December 5, 2017 / 9:24 AM / 2 years ago

China bond index inclusion to see $286 bln passive inflows -StanChart

HONG KONG, Dec 5 (Reuters) - The full inclusion of China’s bond index in global bond indexes could bring $286 billion in passive inflows, Standard Chartered bank said on Tuesday.

China’s bond index has an 80 percent chance of being included in one of three regional or global bond indices in their 2018 reviews, the bank said in a report.

The three bond indices are the Government Bond Index–Emerging Markets Global Diversified Index (GBI-EM), the World Government Bond Index (WGBI) and the Global Aggregate Bond index (Global Agg).

Foreign accessibility to China’s debt market, the world’s third largest at around $9.5 trillion, has met “hard” criteria for index inclusion, including tradability of onshore bonds, the absence of capital control and foreign exchange hedgeability, the bank said.

China launched the Bond Connect scheme in July, the latest step in opening up its bond markets, under which eligible institutional investors in Hong Kong and abroad can buy and sell in the Chinese bond market without a quota.

However, the country still needs to cover gaps in some “soft” criteria, including the delivery versus payment issue, lack of readiness of global custodian and local settlement banks to offer full services under the Bond Connect, and the need for further clarifications on tax.

“As such, the odds of immediate inclusion are low but should rise substantially once these issues are resolved, likely in 3-6 months,” the bank said.

On full inclusion, Standard Chartered estimated that passive inflows to China will reach $286 billion, with the bulk of the outflows from G3 ($222 billion) and other developed markets ($36 billion) rather than emerging markets ($28 billion).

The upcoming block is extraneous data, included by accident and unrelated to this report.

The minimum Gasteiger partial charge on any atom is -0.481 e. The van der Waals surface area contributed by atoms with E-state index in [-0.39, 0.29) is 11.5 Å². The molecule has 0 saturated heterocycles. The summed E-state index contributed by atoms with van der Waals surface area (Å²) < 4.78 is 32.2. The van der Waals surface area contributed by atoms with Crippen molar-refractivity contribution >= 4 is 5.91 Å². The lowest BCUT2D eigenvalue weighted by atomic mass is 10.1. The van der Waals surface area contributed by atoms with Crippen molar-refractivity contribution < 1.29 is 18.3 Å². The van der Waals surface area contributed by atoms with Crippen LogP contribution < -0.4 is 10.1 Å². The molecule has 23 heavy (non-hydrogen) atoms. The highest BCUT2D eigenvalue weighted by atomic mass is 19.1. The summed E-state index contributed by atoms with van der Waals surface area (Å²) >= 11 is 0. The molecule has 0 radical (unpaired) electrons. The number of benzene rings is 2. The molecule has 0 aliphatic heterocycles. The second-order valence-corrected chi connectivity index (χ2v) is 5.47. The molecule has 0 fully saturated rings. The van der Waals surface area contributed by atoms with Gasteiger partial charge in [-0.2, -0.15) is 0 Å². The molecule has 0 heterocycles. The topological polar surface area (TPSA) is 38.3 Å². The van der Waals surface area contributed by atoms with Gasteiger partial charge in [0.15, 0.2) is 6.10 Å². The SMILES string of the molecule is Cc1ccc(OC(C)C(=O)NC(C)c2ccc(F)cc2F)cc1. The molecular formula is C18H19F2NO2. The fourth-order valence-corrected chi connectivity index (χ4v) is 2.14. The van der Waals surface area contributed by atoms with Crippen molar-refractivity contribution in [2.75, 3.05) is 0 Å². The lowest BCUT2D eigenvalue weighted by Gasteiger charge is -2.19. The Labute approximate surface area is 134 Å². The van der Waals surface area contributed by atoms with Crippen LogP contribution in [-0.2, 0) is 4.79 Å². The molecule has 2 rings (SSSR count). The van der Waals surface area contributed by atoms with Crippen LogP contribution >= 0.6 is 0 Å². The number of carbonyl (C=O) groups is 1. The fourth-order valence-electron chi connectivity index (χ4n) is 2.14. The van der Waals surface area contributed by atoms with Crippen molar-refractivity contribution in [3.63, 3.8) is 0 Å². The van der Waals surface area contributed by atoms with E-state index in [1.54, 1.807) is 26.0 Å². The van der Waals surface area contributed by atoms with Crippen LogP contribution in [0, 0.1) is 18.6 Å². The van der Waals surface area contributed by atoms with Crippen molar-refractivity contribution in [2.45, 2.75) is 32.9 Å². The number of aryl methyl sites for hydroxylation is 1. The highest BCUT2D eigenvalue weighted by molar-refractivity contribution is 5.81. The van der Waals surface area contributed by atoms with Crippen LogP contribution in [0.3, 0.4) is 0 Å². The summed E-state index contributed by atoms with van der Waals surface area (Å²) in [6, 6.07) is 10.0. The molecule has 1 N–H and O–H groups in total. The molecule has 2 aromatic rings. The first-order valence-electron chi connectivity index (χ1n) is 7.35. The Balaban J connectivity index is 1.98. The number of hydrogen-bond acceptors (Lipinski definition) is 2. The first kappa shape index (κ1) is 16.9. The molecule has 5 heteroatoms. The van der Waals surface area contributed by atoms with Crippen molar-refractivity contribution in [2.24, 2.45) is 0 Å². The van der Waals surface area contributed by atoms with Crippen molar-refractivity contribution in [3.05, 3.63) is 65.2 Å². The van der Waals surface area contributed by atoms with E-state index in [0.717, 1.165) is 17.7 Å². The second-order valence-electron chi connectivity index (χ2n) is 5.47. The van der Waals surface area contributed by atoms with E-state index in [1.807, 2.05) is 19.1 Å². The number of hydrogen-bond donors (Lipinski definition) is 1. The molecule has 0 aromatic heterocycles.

China bonds will reach the cap of 10 percent weighting on inclusion in the GBI-EM, and in the range of 5-6 percent on full inclusion in the WGBI and Global-Agg, the bank said.

“We expect such inflows to be an underlying positive for the Chinese yuan, as they represent longer-term, and stickier, real money allocations. We do not expect Beijing to allow the yuan to appreciate quickly, but rather to offset these expected inflows with reduced capital controls on outflows.”

Offshore institutions have been gradually raising their holdings of Chinese bonds this year though their market share remains quite small.

Holdings of Chinese treasury bonds by overseas investors rose to 559.1 billion yuan ($84.6 billion) in October, the eighth straight month of increases, accounting for 4.7 percent of Chinese government bond holdings. ($1 = 6.6125 Chinese yuan) (Reporting by Michelle Chen; Editing by Jacqueline Wong)

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